TEHRAN, June 1 (Reuters) - Iran suggested on Sunday it may move to limit cooperation with the U.N. nuclear watchdog, which last week said Tehran’s alleged research into nuclear warheads remained a matter of serious concern.
The International Atomic Energy Agency (IAEA) also said in its report released on May 26 that Tehran should provide more information on its missile-related work.
Despite such language, a senior Iranian official last week said the report by the Vienna-based U.N. agency again showed that Tehran’s nuclear programme was peaceful.
But Iran’s Foreign Ministry spokesman on Sunday said Iran had expected more from the IAEA and that it could have submitted a “better report” had it not been for the “continuing pressures of one or two known countries,” without naming them.
Spokesman Mohammad Ali Hosseini added: “At any rate, the trend of cooperation ... should continue in a way that, as Dr Larijani pointed out, the (Iranian) parliament and the Islamic Republic of Iran would not be compelled to review the going trend of the cooperation and adopt new limitations.”
He was referring to Iran’s former chief nuclear negotiator Ali Larijani, who on Wednesday said the current levels of cooperating with the IAEA were in jeopardy if major powers continued to “kick around” Iran’s disputed nuclear case.
Hosseini did not elaborate under what circumstances and in what way Iran might limit cooperation with the IAEA.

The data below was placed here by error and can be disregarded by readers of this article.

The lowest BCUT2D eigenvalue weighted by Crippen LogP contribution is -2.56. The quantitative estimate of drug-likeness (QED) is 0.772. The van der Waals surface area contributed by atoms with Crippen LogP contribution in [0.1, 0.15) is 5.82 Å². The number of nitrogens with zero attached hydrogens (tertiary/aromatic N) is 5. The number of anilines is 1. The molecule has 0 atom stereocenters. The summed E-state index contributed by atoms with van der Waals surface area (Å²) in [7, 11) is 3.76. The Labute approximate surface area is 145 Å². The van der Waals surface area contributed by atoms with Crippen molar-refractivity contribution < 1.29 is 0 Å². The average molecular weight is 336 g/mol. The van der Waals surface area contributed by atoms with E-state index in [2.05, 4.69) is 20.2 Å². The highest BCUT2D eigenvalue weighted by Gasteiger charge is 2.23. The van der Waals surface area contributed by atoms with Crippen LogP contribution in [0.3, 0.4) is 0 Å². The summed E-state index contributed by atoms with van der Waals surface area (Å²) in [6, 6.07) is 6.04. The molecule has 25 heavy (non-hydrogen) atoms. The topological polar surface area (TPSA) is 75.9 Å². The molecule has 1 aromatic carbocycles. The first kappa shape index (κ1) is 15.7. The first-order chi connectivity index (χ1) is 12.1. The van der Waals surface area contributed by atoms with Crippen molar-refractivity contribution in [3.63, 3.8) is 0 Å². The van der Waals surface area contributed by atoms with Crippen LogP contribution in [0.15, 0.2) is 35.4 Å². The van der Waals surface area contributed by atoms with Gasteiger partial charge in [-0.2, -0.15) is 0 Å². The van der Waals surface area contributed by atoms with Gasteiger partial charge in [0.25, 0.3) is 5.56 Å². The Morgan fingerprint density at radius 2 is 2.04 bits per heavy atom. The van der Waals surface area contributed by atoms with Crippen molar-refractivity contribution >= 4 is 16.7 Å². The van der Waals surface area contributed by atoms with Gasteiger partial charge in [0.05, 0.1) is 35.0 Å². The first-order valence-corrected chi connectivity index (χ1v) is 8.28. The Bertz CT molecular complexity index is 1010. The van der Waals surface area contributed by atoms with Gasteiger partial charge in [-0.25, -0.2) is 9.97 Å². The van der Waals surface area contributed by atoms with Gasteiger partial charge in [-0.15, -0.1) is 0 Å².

Iran in 2006 ended voluntary implementation of the Additional Protocol to the Non-proliferation Treaty that allowed for short notice IAEA inspections of its nuclear sites, after being referred to the U.N. Security Council.
Earlier on Sunday in Singapore, French Defence Minister Herve Morin said Iran should open its nuclear installations to international scrutiny to clear suspicions about its ambitions.
“We support calls that Iran demonstrates through total opening of its installations that Iran is not conducting nuclear programme with military purposes and goals,” he said.
The IAEA has been pressing Tehran to provide answers to Western intelligence accusations that it covertly studied how to design atomic bombs.
Iran has rejected the intelligence as baseless, forged or irrelevant. “Our activities are fully peaceful and the supposed studies are completely baseless,” Hosseini said.
Another senior Iranian official on Saturday ruled out Iran halting uranium enrichment, only days before major powers are expected to submit an upgraded package of incentives to try to coax Tehran into halting such activities.
Iran has agreed to a visit by European Union foreign policy chief Javier Solana to submit the package of incentives offered to Tehran if it suspends uranium enrichment.
Enriched uranium can be used as fuel for power plants or, if refined much further, provide material for nuclear weapons. (Reporting by Hossein Jaseb in Tehran; Editing by Peter Millership)
Our Standards: The Thomson Reuters Trust Principles.